How Do You Know When a Deal Is About To Go South?

By Ross Simmonds | Small Business

How Do You Know When a Deal Is About To Go South? image deal going southHow Do You Know When a Deal Is About To Go South?

If you’ve worked in sales long enough, you’ll eventually run into a deal that’s about to go south and quickly. It’s nothing to be ashamed of, it happens to the best of us. Over the last few years, I’ve been involved in many business deals and have seen deals that turn out better than you could imagine, but also those that have gone completely off the rails.

I remember when one of my first deals had gone south when I least expected it. You know the saying don’t count your eggs before they hatch? Let’s just say my eggs were counted and I was already buying the ingredients for an omelet. The deal didn’t happen and I was stuck explaining to my manager what went wrong as I watched it unravel with my own eyes.

At the time I had no idea what went wrong and couldn’t recognize the signs that showed the deal was going south. Looking back I can clearly see the issues and can easily identify the things I could have done to save it. But as everyone knows, hindsight is 20/20 and in moments of high stakes and excitement, it’s easy to have a blurred perspective.

Since then, I’ve learned the tricks of trade and can quickly identify the signs of a deal going bad. More importantly, I’ve identified a few key trends that can be applied to most industries and most sales professionals. Here are a couple warning signs that show when a deal might go south:

The Prospect Starts Sounding Indifferent

The best prospects are the ones who have questions and are excited to get started. Prospects who clearly show that they see the value in what you’re offering and have questions about the details are prospects that are more likely to sign the deal. When you’re dealing with a prospect that doesn’t reject your ideas or have follow up questions after a call, your Spidey senses should start tingling.

The Prospect Starts Postponing Meetings & Calls

You may start out a relationship on great terms because they agreed and didn’t postpone your first call. In fact, it’s very likely that the first call will happen but it’s the second call or follow up to discuss that details where things get tricky. If a prospect keeps postponing your follow up call or continues to brush off your meeting requests, it’s time to adjust your approach.

Roadblocks like this can be both frustrating and challenging to navigate. The most effective approach in dealing with prospects that postpone your meetings is the act of being blunt when asking of their intention. Get straight to the point and see if you lost them somewhere along the communications process or if there’s something holding them back from making a decision. It might be uncomfortable at first but the information your prospects offers up could lead to insights you can use down the road.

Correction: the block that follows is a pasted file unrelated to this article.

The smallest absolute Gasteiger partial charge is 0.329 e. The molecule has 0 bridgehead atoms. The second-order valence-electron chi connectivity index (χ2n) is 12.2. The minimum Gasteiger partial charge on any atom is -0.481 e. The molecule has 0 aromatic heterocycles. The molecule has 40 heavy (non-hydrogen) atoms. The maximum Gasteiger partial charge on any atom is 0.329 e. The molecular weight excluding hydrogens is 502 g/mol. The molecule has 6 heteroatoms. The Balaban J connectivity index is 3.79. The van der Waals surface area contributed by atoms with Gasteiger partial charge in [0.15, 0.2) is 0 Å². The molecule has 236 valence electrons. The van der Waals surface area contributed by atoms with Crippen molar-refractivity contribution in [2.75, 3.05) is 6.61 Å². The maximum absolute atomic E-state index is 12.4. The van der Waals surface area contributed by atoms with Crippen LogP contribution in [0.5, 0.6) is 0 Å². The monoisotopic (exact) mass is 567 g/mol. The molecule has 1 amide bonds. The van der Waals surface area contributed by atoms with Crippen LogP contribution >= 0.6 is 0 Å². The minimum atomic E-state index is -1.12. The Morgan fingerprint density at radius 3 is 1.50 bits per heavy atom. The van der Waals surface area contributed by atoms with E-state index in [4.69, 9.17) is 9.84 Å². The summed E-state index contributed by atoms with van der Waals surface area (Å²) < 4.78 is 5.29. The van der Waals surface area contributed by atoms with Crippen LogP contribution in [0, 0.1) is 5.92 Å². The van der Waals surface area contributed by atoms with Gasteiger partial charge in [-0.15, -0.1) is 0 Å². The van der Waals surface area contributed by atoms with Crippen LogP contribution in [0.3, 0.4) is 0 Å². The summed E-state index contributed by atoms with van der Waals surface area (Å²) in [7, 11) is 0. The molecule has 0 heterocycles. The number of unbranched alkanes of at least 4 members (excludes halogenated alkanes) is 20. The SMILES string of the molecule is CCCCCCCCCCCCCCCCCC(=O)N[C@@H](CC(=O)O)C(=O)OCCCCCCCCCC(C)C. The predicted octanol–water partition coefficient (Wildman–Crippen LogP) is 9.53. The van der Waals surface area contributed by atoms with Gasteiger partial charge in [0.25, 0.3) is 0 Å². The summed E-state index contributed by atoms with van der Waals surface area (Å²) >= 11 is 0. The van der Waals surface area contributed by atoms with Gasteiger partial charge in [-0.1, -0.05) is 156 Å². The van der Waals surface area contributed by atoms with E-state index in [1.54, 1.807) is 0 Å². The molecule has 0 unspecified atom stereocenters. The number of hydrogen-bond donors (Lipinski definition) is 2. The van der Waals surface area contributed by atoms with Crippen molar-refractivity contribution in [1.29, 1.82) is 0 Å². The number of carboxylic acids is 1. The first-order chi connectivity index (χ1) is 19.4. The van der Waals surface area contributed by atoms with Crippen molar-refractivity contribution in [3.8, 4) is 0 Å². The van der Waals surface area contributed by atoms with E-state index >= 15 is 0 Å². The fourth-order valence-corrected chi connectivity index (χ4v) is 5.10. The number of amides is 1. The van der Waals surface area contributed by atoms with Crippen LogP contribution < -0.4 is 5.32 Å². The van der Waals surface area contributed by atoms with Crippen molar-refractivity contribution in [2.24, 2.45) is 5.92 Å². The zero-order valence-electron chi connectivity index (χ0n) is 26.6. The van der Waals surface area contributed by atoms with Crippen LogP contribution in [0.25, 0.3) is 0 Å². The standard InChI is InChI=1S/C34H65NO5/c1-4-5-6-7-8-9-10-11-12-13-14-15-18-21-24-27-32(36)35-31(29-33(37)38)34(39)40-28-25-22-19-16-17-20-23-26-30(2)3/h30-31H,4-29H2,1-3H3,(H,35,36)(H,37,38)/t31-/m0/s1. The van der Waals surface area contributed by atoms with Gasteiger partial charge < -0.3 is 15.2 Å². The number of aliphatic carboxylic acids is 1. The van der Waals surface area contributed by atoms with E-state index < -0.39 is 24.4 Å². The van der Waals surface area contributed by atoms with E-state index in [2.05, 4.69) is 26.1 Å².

The Prospect Asks You To “Just Send The Slides”

When a prospect is looking solely for a proposal, it’s often an indicator of one or two things. Either the prospect is extremely busy and is willing to look through your slides and trust their own judgment or the prospect is asking because they’re trying to keep you happy. While I’ve definitely sent slides and closed deals that start with this approach, it’s far from the most ideal interaction.

If you’ve been asked to send slides, ask the prospect exactly what they’re intending to use these slides for and customize them to match their needs. Further, you should also reiterate that the slides are great but they don’t reflect everything you would like to share with them.


You are now armed with some of the insights that can clearly demonstrate when a sale is about to go south. We both know that the signs can differ depending on your industry and prospect so look for your own cues. Chat with colleagues about what they’ve learned in the past and continuously develop a better process for retaining your prospects attention and closing them deal.

It’s never fun to be taken down a road in which your prospects are simply holding off on delivering the fatal decision. More importantly, it’s important to notice when they’ve made a decision and are simply afraid to communicate it with you because they don’t want any negative feelings. This is where establishing a trusting and open relationship early on is very important.

What other cues can sales professionals look out for when they think a deal is going south?

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